Of course, it has a history of flooding and I've seen a few of those posts about where historic high water marks have been painted and have heard tales of flooding of the past. This is one of the the unfortunate events that will inevitability occur though to towns built on the edges of stream-rivers. Occasionally, the waters rise. . .

Yesterday - the focus was for the most part - all about hanging the show and getting inventory into the computer system. I hung the show, Clare did the computer work, and Peter helped install some more lights. But one of my personal highlights of the day was when all three of us worked together to hang the sign out front of the gallery.

The sign, which was literally created over the original hanging sign from the building's previous incarnations, is rather heavy and it took all three of us plus the ladders to host it in the air, and over our heads to be bolted into place. I think it looks wonderful if I do say so myself ( I designed the logo) - but more than that, I can say that I had a helping hand in hanging that sign. There's something comforting about that - perhaps it's like smashing a bottle of champagne over the bow of a ship.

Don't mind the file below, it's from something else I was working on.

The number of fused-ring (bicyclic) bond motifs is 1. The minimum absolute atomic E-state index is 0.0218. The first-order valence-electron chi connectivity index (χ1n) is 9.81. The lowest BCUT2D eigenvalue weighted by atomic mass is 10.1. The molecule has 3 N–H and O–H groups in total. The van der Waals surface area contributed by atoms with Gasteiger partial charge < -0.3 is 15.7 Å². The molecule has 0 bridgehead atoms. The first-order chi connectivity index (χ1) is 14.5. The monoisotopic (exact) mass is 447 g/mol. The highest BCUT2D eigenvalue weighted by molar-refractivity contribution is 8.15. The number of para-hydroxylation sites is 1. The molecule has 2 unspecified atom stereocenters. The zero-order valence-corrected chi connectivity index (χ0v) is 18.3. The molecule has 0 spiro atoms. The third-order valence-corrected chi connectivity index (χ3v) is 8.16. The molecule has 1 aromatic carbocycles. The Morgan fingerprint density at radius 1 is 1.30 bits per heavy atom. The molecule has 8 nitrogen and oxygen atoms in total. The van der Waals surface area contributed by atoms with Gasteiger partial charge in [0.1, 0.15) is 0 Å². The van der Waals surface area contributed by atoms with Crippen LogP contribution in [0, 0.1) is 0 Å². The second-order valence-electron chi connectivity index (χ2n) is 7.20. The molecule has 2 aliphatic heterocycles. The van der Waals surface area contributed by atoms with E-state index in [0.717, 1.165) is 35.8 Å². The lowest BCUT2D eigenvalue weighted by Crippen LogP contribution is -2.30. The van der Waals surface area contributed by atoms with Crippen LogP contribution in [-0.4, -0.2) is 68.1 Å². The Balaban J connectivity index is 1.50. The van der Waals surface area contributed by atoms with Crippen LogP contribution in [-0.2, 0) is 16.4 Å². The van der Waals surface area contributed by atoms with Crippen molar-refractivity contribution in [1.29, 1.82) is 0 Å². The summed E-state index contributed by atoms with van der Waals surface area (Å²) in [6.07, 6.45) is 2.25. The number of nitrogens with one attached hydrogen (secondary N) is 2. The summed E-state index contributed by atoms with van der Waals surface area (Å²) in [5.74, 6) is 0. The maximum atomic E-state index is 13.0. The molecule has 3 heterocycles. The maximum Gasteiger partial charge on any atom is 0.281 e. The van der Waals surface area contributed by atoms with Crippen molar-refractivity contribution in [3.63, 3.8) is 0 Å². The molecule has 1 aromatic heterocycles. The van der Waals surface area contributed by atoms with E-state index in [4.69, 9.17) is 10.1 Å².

There is still much to get done today before the "soft" opening at 5 for the 1st Friday Gallery Walk here in Gardiner. I'll also be giving an artist talk to a group of Middle and High school students and I need to ponder what I want to focus on in the talk. Frankly, there are many different avenues worthy of discussion but I will only select a few and see how it develops. There's also several small items left to purchase and a few preparatory details that need to be addressed before the event.